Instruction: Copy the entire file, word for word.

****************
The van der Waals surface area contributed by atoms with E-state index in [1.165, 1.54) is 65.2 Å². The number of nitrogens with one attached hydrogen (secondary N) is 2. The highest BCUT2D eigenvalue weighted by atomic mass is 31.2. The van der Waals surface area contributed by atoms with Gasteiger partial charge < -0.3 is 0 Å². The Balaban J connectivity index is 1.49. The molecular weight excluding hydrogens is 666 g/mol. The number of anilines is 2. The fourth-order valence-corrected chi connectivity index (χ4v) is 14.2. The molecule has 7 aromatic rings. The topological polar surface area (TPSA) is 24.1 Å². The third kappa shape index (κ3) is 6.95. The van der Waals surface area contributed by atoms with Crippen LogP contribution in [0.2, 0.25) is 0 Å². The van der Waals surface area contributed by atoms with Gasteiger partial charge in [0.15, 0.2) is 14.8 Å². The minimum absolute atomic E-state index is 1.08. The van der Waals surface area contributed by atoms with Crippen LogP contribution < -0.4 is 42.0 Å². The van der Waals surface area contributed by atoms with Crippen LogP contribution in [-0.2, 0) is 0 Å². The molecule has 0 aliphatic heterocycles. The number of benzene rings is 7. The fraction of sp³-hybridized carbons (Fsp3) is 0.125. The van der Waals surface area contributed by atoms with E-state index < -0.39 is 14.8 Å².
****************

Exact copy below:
The van der Waals surface area contributed by atoms with E-state index in [1.165, 1.54) is 65.2 Å². The number of nitrogens with one attached hydrogen (secondary N) is 2. The highest BCUT2D eigenvalue weighted by atomic mass is 31.2. The van der Waals surface area contributed by atoms with Gasteiger partial charge < -0.3 is 0 Å². The Balaban J connectivity index is 1.49. The molecular weight excluding hydrogens is 666 g/mol. The number of anilines is 2. The fourth-order valence-corrected chi connectivity index (χ4v) is 14.2. The molecule has 7 aromatic rings. The topological polar surface area (TPSA) is 24.1 Å². The third kappa shape index (κ3) is 6.95. The van der Waals surface area contributed by atoms with Crippen LogP contribution in [0.2, 0.25) is 0 Å². The van der Waals surface area contributed by atoms with Gasteiger partial charge in [0.15, 0.2) is 14.8 Å². The minimum absolute atomic E-state index is 1.08. The van der Waals surface area contributed by atoms with Crippen LogP contribution < -0.4 is 42.0 Å². The van der Waals surface area contributed by atoms with Crippen LogP contribution in [-0.2, 0) is 0 Å². The molecule has 0 aliphatic heterocycles. The number of benzene rings is 7. The fraction of sp³-hybridized carbons (Fsp3) is 0.125. The van der Waals surface area contributed by atoms with E-state index < -0.39 is 14.8 Å².